Someone was filming a reality TV show in Charleston when all of a sudden a U.S. Senate race broke out.
Amid a heavy presence of cameras, co-stars and crew, independent Senate candidate Thomas Ravenel spoke to a business group on Wednesday to promote his run to replace Republican Sen. Lindsey Graham.
Shortly into his appearance, it was clear that getting good TV footage for the second season of "Southern Charm" was just as important as hearing Ravenel's message about trying to replace a two-term Senate incumbent.
"Yeah, there are some Bravo people here but I am dead serious about this race," Ravenel told about 60 members of the West Ashley-James Island Business Association meeting on the upper floor of Charleston's Holiday Inn Riverview.
Prior to his speech, Ravenel worked the room under stands of bright TV lights put in place well in advance of the 11:30 a.m. start time. Multiple camera crews followed him with crew members communicating with each other by way of microphones.
"We'll just do an over-the-shoulder shot," one said as another cast member, Shepard "Shep" Rose, was filmed prior to Ravenel's arrival.
A warning to all those who attended the luncheon was posted outside the meeting room door telling anyone who came inside that they could be filmed for the show.
"You are being photographed," it said.
Beyond the TV footage, Ravenel stuck to his theme of wanting to replace Graham, whom he said has been in Washington too long and has become part of the pattern of irresponsible spending in Congress.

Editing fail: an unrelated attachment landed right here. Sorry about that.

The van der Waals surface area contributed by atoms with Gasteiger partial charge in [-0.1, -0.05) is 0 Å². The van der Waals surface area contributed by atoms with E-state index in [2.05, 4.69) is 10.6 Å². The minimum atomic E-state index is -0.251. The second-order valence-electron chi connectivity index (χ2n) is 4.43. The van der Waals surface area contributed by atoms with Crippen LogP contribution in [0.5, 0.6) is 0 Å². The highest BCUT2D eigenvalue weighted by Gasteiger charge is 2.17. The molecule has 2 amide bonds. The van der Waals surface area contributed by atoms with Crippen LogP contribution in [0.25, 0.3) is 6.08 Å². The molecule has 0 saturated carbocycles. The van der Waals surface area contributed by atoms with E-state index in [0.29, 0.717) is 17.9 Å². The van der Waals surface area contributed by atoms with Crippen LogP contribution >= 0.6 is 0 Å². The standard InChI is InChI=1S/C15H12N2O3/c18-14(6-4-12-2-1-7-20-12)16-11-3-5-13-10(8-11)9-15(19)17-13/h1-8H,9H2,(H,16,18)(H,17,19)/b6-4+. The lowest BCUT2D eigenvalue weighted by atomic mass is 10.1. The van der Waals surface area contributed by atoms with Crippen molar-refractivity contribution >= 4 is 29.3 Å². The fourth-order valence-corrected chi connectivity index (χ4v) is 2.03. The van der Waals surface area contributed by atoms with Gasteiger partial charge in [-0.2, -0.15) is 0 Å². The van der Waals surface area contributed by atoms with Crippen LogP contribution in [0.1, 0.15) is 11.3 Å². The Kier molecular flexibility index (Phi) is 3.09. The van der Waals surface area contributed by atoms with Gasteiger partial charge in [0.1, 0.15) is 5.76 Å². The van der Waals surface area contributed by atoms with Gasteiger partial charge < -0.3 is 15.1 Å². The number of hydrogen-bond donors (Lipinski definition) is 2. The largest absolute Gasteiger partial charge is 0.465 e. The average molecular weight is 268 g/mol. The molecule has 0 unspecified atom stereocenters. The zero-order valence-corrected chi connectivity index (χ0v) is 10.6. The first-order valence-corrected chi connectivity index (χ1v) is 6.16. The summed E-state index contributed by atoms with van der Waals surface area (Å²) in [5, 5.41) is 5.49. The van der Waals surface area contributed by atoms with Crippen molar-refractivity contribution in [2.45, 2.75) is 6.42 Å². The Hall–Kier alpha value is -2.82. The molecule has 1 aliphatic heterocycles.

Government needs to get "out of the way of people who create jobs and produce prosperity," he said.
During his address, Ravenel's short previous stint as South Carolina's elected Republican state treasurer, his cocaine arrest and 10-month federal prison sentence weren't totally glossed over by the candidate.
"The great thing about me is, my skeletons are already out there," he told the group. "You know what my skeletons are."
He also said he expected Graham's supporters to "carpet bomb" him about his past.
Ravenel joined the Senate race earlier this summer after collecting the necessary 10,000 signatures of registered voters to get on the November ballot as an independent candidate not affiliated with any political party. Also in the running are Democrat Brad Hutto and Libertarian Victor Kocher.
Ravenel told the crowd he was equally disdainful of both Republican and Democrats in Washington. "They are thieves of our livelihood and our liberties," he called them.
Ravenel, 52, would not disclose how much of his own money he planned to put in the race but did allude to "millions of dollars."
He also said he is being paid $5,000 per episode for the upcoming season of "Southern Charm," or double what he was paid for the show's first season.
Ra said it might not be until October if he decides to "go way deep" on personal spending, depending on polling results.
Ravenel wasn't the only cast member to appear at the speech and in the filming sequences. Also in attendance were cast members Whitney Sudler-Smith and J.D. Madison.
Some in the audience said it was hard to look at Ravenel as a serious candidate given the media swirl around the TV show.
"How can he be?" said Jonathan Holt. About Ravenel running as a candidate for federal office he added "I don't take it very seriously. I don't enjoy the show and I don't like its take on this area."
Some others in the room liked what they heard. Thomas Ramquist, a recent transplant who said that he knew next-to-nothing about Ravenel, his past or his TV show said he supported the candidate's call for reigning in the federal government.
He called Ravenel "honest and direct in what he's trying to do."
Reach Schuyler Kropf at 937-5551